e-mail: carolyn.mcandrews@ucdenver.edu

office phone: (303) 315-1000

I am an assistant professor at the University of Colorado Denver. I study the health, safety, and environmental effects of transportation systems.

I am interested in how urban planning, policy, and organizing influence the distribution of hazardous and protective environments in cities and regions.

My current research projects include:

  • Arterial roads and neighborhood livability
  • Evaluation of programs to increase walking and bicycling
  • Transportation injury risk across different groups of road users
  • Including public health in transportation policy agendas
  • Public participation in transportation decision making

The courses I teach in the Department of Urban and Regional Planning are:

  • Planning History and Theory
  • Transportation Planning and Policy
  • Transportation, Land Use, and the Environment
  • Community and Environmental Health Planning
  • Urban Economic Analysis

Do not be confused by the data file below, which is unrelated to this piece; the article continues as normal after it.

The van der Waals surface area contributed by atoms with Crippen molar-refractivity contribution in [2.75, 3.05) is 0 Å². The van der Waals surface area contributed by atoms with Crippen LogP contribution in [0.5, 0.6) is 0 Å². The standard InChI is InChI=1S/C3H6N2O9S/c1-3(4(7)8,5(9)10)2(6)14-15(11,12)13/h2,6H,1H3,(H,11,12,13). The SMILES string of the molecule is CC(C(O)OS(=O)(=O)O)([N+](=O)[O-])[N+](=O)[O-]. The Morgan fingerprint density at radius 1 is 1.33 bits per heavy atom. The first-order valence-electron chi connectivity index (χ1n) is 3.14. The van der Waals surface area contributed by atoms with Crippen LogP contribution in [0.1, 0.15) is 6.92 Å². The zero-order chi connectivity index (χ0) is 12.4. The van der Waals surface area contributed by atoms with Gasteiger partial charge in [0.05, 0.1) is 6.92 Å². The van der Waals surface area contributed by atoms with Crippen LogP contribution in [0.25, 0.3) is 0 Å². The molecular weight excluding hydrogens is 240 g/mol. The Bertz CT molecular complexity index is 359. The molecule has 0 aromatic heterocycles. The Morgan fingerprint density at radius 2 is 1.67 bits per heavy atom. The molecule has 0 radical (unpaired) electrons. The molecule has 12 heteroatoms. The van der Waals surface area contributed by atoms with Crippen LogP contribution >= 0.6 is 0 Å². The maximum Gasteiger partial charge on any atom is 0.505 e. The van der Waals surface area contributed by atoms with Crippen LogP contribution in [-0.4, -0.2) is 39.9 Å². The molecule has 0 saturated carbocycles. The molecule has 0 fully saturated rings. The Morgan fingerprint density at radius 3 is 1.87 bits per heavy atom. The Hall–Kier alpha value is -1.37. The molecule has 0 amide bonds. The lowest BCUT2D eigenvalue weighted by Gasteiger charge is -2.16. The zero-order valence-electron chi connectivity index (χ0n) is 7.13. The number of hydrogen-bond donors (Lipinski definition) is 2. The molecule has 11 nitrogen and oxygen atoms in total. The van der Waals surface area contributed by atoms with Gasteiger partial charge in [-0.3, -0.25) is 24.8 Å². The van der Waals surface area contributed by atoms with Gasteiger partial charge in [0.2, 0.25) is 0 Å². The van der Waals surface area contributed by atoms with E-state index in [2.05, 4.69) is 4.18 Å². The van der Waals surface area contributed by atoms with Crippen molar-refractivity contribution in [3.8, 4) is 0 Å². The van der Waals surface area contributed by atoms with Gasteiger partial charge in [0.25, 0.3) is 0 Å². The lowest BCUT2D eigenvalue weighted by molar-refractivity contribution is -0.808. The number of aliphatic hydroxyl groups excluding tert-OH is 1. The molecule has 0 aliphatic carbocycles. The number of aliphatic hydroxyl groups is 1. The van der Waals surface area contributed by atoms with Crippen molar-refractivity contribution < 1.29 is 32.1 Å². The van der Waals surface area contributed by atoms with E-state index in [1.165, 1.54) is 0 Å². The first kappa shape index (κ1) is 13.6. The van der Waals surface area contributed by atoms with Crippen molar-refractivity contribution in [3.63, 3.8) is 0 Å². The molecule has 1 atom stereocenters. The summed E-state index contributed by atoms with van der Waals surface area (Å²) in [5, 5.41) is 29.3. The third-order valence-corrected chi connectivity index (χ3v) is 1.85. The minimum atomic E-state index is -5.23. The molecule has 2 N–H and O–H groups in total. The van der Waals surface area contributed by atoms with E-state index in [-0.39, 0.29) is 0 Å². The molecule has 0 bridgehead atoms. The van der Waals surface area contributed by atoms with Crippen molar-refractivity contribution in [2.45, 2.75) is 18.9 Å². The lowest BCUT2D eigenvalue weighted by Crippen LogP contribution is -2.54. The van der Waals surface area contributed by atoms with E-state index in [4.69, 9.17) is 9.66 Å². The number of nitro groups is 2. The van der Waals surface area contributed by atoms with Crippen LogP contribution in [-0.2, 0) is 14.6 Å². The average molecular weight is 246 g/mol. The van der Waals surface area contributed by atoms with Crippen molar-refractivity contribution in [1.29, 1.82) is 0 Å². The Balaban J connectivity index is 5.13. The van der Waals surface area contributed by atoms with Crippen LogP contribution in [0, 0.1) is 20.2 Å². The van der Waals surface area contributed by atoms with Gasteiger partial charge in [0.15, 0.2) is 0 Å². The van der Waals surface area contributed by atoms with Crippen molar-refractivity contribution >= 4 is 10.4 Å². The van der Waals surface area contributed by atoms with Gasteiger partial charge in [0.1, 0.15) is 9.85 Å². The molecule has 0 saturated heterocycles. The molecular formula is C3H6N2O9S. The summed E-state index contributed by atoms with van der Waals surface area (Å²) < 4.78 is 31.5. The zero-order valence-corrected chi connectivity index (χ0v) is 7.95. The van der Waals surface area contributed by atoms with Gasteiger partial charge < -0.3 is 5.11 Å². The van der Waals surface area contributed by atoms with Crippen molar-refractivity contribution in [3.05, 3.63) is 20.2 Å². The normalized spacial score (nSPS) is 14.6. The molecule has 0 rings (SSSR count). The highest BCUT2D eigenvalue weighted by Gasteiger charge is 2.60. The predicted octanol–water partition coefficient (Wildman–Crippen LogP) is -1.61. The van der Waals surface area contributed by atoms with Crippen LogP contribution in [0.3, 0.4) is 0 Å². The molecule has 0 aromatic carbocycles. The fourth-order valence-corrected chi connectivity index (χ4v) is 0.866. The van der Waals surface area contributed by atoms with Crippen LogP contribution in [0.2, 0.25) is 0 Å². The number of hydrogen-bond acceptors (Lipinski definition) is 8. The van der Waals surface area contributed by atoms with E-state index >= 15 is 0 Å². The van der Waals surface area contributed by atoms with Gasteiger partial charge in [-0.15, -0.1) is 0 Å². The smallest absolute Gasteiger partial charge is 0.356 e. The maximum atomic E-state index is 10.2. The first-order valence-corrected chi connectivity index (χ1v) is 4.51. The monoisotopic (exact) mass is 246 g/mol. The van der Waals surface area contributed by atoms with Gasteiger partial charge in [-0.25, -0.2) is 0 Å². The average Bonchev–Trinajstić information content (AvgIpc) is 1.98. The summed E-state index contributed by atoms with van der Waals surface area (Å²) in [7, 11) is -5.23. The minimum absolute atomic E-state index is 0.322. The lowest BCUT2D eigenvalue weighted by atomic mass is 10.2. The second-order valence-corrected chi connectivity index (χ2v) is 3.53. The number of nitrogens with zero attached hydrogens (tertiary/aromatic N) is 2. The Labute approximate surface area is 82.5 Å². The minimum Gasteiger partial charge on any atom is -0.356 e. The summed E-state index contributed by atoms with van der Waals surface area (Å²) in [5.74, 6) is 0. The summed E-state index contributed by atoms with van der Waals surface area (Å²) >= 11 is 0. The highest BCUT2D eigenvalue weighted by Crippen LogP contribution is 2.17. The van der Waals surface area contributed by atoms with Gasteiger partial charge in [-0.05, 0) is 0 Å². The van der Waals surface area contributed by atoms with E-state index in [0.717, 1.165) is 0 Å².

• Small Town, Rural, and Resort Planning
Selected recent publications (see all)
McAndrews C, Beyer K, Guse C, Layde P. 2017. "Linking Transportation and Population Health to Reduce Racial and Ethnic Disparities in Transportation Injury: Implications for Practice and Policy." International Journal of Sustainable Transportation, 11(3):197-205.


In both developing and advanced economies, it is commonly believed that lower income and minority populations are disproportionately at risk of being injured or killed in a motor vehicle crash, especially as pedestrians. However, this risk is rarely quantified with information about exposure. We argue that a combined transportation-population health framework is one way to quantify, and therefore prioritize, equity considerations in transportation safety decision-making. We illustrate this approach with an analysis that compares age-adjusted fatal and nonfatal injury rates per 100 million person-trips by race/ethnicity and sex for motor vehicle occupants, bicyclists, and pedestrians. We found that, per trip, whites are equally safe as pedestrians and motor vehicle occupants, whereas other racial and ethnic groups for whom we have data are less safe when they walk. In addition, black/African-American female motor vehicle occupants and pedestrians have higher inpatient injury risk than female travelers of other races and ethnicities (for whom we had sufficient data). Such differences in transportation injury risk by race and ethnicity warrant deeper analysis to understand the underlying reasons, such as whether certain groups of travelers are exposed to qualitatively different hazards when they travel. We discuss frameworks for including information about injury disparities in decision-making.